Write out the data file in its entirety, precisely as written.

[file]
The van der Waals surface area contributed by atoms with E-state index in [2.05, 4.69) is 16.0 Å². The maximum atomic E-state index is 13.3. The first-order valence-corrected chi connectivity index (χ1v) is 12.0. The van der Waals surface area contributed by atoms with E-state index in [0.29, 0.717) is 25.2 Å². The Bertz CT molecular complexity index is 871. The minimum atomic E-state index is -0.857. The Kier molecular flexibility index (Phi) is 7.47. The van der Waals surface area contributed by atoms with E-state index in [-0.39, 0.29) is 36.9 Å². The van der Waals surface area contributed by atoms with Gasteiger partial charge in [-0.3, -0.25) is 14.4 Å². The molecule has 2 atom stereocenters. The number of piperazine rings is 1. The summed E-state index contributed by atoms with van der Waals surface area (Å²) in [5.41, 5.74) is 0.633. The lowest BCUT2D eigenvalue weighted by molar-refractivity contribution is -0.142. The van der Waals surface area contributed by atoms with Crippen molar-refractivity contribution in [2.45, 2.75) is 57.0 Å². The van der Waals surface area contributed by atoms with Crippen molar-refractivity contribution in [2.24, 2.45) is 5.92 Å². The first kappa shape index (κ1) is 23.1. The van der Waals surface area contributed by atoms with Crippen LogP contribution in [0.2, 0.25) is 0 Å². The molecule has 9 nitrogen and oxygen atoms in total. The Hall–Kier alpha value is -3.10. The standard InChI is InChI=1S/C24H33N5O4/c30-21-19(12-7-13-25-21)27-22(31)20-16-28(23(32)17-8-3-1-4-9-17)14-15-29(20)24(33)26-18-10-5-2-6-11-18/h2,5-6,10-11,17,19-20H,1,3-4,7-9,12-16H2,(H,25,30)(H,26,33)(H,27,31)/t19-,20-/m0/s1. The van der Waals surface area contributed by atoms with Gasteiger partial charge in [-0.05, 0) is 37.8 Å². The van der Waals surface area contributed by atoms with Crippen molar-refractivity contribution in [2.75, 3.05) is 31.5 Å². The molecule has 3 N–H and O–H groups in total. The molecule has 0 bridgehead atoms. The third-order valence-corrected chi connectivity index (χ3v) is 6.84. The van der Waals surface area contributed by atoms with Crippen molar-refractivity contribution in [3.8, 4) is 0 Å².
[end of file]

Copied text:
The van der Waals surface area contributed by atoms with E-state index in [2.05, 4.69) is 16.0 Å². The maximum atomic E-state index is 13.3. The first-order valence-corrected chi connectivity index (χ1v) is 12.0. The van der Waals surface area contributed by atoms with E-state index in [0.29, 0.717) is 25.2 Å². The Bertz CT molecular complexity index is 871. The minimum atomic E-state index is -0.857. The Kier molecular flexibility index (Phi) is 7.47. The van der Waals surface area contributed by atoms with E-state index in [-0.39, 0.29) is 36.9 Å². The van der Waals surface area contributed by atoms with Gasteiger partial charge in [-0.3, -0.25) is 14.4 Å². The molecule has 2 atom stereocenters. The number of piperazine rings is 1. The summed E-state index contributed by atoms with van der Waals surface area (Å²) in [5.41, 5.74) is 0.633. The lowest BCUT2D eigenvalue weighted by molar-refractivity contribution is -0.142. The van der Waals surface area contributed by atoms with Crippen molar-refractivity contribution in [2.45, 2.75) is 57.0 Å². The van der Waals surface area contributed by atoms with Crippen molar-refractivity contribution in [2.24, 2.45) is 5.92 Å². The first kappa shape index (κ1) is 23.1. The van der Waals surface area contributed by atoms with Crippen LogP contribution in [0.2, 0.25) is 0 Å². The molecule has 9 nitrogen and oxygen atoms in total. The Hall–Kier alpha value is -3.10. The standard InChI is InChI=1S/C24H33N5O4/c30-21-19(12-7-13-25-21)27-22(31)20-16-28(23(32)17-8-3-1-4-9-17)14-15-29(20)24(33)26-18-10-5-2-6-11-18/h2,5-6,10-11,17,19-20H,1,3-4,7-9,12-16H2,(H,25,30)(H,26,33)(H,27,31)/t19-,20-/m0/s1. The van der Waals surface area contributed by atoms with Gasteiger partial charge in [-0.05, 0) is 37.8 Å². The van der Waals surface area contributed by atoms with Crippen molar-refractivity contribution in [2.75, 3.05) is 31.5 Å². The molecule has 3 N–H and O–H groups in total. The molecule has 0 bridgehead atoms. The third-order valence-corrected chi connectivity index (χ3v) is 6.84. The van der Waals surface area contributed by atoms with Crippen molar-refractivity contribution in [3.8, 4) is 0 Å².